Summer is an excellent time to start gardening, even as a beginner. You can start with a garden full of flowers or a collection of plants that can serve as cooking ingredients.
Focus on plants that support pollinators. These plants do well and look pretty in your garden. “Many of our native pollinators are in decline, and providing them with sources of nectar and pollen is one step we can take to support them,” says Jessica Walliser, author of gardening books including Plant Partners: Science-Based Companion Planting Strategies”. for the vegetable garden.” She suggests starting with North American native perennials — plants that will live for several years — including coneflowers, perennial sunflowers, milkweed, and calamint.
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Tara Nolan, author of “Gardening Your Front Yard: Projects and Ideas for Big and Small Spaces,” joined a local Plant of the Month club last year. Many plant retailers offer this as an option for indoor and outdoor plants; Some, like the Urban Organic Gardener, send seeds so you can grow food all year round. “It introduced me to a variety of plants from my region that are perfect for attracting pollinators to my garden,” says Nolan, who runs the site savvygardening.com alongside Walliser and his gardening expert Niki Jabbour. “A new favorite is Prairie Smoke with its delicate seed heads.”
Grow herbs and other edible plants. Why not wow your al fresco table companions with a homemade pesto sauce made with basil you’ve grown yourself? “Basil is particularly good for summer planting because it thrives in hot weather,” says Walliser. “Planting a few new plants mid-season results in a consistent harvest because of their staggered growth rates,” she says, noting the same is true for rosemary.
Rosemary is also a focal point for Linda Ly of Garden Betty, a blog dedicated to gardening, homesteading and sustainable living. “If you’re new to gardening, rosemary is about as low-maintenance as it can be for an edible plant,” she says. “Rosemary can be grown as a culinary herb, a pollinator-friendly perennial, or as a hedge, and is a great choice for hot, dry climates as it is very drought tolerant once established.”
Dan Allen, CEO of Farmscape, California’s largest urban farming company, is also a proponent of herbs for new gardeners. “They stay relatively compact and aren’t overly susceptible to pests or diseases,” he says.
Or try cherry tomatoes, which work well in larger pots, wine barrels, raised beds, or cultivated beds, says Allen. Once established, they will thrive in the warm temperatures of summer. When growing tomatoes, be sure to remove almost any “suckers,” or growths, that develop between the main stem and leaf tufts to ensure the plant has “few leaders,” says Allen. “You will be rewarded with a more manageable garden and tastier fruits.”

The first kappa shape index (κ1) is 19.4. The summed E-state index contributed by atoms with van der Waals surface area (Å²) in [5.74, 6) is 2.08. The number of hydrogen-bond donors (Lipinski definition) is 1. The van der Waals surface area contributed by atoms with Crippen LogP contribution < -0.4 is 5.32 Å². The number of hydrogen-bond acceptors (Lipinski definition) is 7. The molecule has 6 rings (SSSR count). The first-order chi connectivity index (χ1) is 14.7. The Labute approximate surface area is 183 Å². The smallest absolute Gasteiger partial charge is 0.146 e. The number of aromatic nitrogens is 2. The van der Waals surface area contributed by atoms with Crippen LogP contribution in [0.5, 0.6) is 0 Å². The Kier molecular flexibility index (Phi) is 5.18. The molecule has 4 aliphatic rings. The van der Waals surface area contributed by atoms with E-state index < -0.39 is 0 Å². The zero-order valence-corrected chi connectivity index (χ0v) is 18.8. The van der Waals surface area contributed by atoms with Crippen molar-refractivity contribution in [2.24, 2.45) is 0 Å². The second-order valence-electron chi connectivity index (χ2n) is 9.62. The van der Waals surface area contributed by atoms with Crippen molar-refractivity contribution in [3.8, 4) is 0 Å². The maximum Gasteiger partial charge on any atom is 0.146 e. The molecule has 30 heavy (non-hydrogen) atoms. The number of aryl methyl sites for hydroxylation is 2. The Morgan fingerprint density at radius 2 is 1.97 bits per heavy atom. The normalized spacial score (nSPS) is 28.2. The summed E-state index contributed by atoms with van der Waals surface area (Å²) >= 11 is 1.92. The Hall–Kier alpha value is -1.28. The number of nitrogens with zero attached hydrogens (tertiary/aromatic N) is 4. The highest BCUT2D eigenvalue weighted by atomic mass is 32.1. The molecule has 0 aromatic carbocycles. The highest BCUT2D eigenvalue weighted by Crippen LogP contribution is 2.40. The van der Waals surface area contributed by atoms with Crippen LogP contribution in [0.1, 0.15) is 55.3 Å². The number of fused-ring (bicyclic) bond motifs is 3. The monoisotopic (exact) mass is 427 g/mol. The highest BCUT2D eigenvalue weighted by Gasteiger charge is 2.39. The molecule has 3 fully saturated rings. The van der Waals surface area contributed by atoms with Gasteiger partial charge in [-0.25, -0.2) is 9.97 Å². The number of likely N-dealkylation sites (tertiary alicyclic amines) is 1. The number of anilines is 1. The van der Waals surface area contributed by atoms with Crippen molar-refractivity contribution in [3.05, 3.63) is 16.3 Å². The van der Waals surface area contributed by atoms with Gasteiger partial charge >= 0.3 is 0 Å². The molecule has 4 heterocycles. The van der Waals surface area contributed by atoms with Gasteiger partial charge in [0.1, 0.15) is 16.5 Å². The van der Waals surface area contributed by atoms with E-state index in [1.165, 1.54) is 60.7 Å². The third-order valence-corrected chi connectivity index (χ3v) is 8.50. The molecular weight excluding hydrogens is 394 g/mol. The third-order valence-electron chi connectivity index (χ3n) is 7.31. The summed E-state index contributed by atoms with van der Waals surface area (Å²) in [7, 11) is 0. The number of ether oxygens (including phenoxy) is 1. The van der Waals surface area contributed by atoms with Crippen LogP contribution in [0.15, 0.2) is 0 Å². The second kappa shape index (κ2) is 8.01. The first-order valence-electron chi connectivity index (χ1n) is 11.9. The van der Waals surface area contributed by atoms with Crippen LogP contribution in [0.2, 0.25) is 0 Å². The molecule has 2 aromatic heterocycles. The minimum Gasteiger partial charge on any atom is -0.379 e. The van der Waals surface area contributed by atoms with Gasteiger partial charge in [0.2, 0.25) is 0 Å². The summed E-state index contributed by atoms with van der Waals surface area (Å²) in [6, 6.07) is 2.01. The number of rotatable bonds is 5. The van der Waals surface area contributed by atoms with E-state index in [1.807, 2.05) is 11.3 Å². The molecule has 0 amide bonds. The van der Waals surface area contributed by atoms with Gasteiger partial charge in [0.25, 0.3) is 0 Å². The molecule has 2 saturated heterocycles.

Take time to plan for the next year. Summer is an excellent time to start thinking about next year’s garden. “Summer isn’t an ideal planting time for many plants, as they prefer to be transplanted and establish themselves when temperatures are cooler,” says Allen. But maybe you can find inspiration by going for a walk. “A lot of gardens in your neighborhood will be in bloom, so it’s a perfect time to get inspired, make a list, and plan ahead for what you might want to incorporate into your garden in the future,” he says. Then research the best time to plant these strains, whether it’s fall or spring, so you can enjoy them next summer.
Creating an indoor jungle
No backyard? No problem. Take advantage of this season to become a full fledged plant parent from the comfort of your living room.
Consider your schedule. You probably won’t spend your summer watering your plants all day; Vacations can take you out of your home for days or even weeks. If you’re looking for a plant that will thrive this season but requires little maintenance, go for the money tree, says Lindsay Pangborn, a gardening expert at Bloomscape, an online plant retailer. She says the money tree, with its large leaves and braided trunk, is perfect for creating a summer tropical vibe in your home. An added bonus: It’s relatively low-maintenance, making it ideal for people who are away from home for long periods of time.
Opt for something that thrives in humid climates. Do you have access to a covered porch? Take advantage of the intense humidity of summer and put some plants out there. Tasha Adams of Hickory Lane Plants, a mobile planting company based in Springfield, Missouri, says many plants thrive in high humidity. She says Monstera strains are special Monstera deliciosa, are great for beginners. “These plants are easy to keep alive and propagate, don’t require finicky care, and thrive in bright, indirect light,” she says. “They grow fast, put out nice leaves and are quite hardy.”
Though many houseplants thrive in summer’s humidity, don’t put the plants outside until they’re ready, says Anna Johnston, owner and creative director of plant shop Jungle & Loom. The company offers a variety of plants, including palms, cordylines, and elephant ears, that are grown in full sun and can live outside during warm months. They will also thrive in medium to bright indirect light when brought indoors. “They don’t get quite as big in your house, but that might not be a bad thing because [elephant ears] can get quite large, especially in your garden,” says Johnston.
Sarah Lyon is a freelance writer and stylist based in New York. Find her on Instagram: @sarahlyon9.